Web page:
The latest Individual Personal Insolvency statistics from The Insolvency Service have been released indicating a 13% rise in individual insolvencies in 2016. The figures also show that in the last quarter of 2016 Individual insolvencies decreased compared with the previous quarter but were higher than in Q3 2015, driven by individual voluntary arrangements and debtor application bankruptcies. The report shows that the total number of individual insolvencies rose to 90,930 in 2016, up from 80,404 in 2015 – an increase of 13.1 percent.
Commenting on the statistics, Insolvency Service chief executive Sarah Albon said: “Personal insolvencies increased last year for the first time since 2010, however the total was still the second lowest number in the last 11 years. It is very distressing to live with unsustainable personal debt so it is important for people to seek advice.”
Joanna Elson OBE, chief executive of the Money Advice Trust said “While the government is rightly focused on those who are ‘just about managing’, these figures are a reminder that a smaller but growing number of households are not managing at all. “The rise in insolvencies in 2016 points to tougher times ahead for UK households. At National Debtline we are already seeing our busiest January in years, with calls up 17 percent on last January and a rise of 55 percent in the number people seeking advice online. “With household debt levels growing significantly and inflation now beginning to rise, we expect demand for debt advice to continue to be significantly higher this year than last.
Mike O’Connor, Chief Executive of StepChange Debt Charity, said: “Insolvencies are on the increase and consumer credit is hitting pre-financial crisis levels. We have also seen record numbers of people coming to us for debt advice in 2016. It is time to look hard at whether the protections for people in financial difficulty are both adequate and accessible for the future.”
Andrew Tate, president of insolvency and restructuring trade body R3 said “Increasing access to statutory personal insolvency procedures has been the story behind 2016’s rising personal insolvency numbers. It’s not necessarily that more people have needed a personal insolvency procedure, but that more people are able to enter a debt solution appropriate to their situation. There are still some significant downward pressures on personal insolvency numbers though, which have helped reduce insolvencies since the last quarter.”
“Despite a recent acceleration in consumer borrowing, personal finances are not too bad at the moment. R3’s last survey of British adults’ personal finances found that 38% of British adults were at least fairly worried about their current level of debt – a proportion that has fallen steadily from the 46% in the same position in March 2015. And while businesses have some pressing Brexit concerns, any financial impact of the EU referendum result, such as higher inflation, will take a little while to filter through to wallets and purses. Compared to last year, however, insolvency numbers are much higher. This is mostly thanks to changes in the way insolvency procedures work.”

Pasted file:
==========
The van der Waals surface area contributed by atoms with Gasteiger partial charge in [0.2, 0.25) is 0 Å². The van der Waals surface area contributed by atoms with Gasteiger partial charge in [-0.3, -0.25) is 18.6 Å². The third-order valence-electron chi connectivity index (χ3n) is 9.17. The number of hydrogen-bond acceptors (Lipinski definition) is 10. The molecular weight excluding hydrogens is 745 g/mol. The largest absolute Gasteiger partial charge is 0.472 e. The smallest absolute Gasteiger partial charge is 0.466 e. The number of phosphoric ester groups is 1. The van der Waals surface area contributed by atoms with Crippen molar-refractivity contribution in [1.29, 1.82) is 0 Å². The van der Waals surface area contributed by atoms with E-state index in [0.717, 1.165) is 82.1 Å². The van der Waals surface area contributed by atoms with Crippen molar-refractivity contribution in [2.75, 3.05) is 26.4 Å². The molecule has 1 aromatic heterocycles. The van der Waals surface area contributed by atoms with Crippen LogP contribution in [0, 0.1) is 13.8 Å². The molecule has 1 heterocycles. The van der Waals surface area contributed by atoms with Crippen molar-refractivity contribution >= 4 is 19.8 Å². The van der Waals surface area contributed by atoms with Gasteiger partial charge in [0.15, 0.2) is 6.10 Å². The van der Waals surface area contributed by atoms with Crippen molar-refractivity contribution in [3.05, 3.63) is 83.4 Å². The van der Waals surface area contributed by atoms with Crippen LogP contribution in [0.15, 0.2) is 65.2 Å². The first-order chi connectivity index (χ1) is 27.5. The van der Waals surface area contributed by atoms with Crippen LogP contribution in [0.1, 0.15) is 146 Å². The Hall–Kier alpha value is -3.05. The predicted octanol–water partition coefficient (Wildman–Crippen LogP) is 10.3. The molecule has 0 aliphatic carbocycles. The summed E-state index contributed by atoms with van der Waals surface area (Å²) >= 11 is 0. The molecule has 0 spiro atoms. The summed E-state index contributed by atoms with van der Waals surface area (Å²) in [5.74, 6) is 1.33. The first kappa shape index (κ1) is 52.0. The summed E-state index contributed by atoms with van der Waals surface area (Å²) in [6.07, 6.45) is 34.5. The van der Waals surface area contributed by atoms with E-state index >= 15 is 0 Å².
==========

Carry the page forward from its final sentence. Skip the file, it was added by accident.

“Access to Debt Relief Orders (DROs) was widened at the end of 2015 – as campaigned for by R3 – allowing more people on low incomes and with few assets to deal with small, but problem debts. DRO numbers have been correspondingly higher throughout 2016 as a result.”
“Similarly, bankruptcy applications moved online in April 2016, improving accessibility, slightly reducing the application cost, and removing some of the stigma involved in the bankruptcy process. The fall in bankruptcy numbers is lower than it has been recently.”
“IVAs leapt during 2016, but with real wage growth continuing and inflation still historically low, albeit rising, it is more likely the increase is down to changes in the debt management plan market than wider economic factors. Non-statutory debt management plans have come under increased scrutiny from the FCA and elsewhere, which has seen those in long-term versions of these plans switching to more appropriate statutory debt solutions, typically IVAs. IVAs must be overseen by a licensed insolvency practitioner.”
“It’s important to remember that the government’s personal insolvency statistics do not include the thousands of people who are still in non-statutory debt management plans. These are now regulated by the FCA, but no numbers are published which would help us understand their usage.”
“And while a debt management plan may be suitable for some users, others may be better suited to a formal insolvency procedure that they cannot access. To enter bankruptcy, for example, costs £680 in up-front government fees. Making these fees payable by instalments over the course of a bankruptcy would help those who need to access a formal insolvency procedure more suited to their situation.”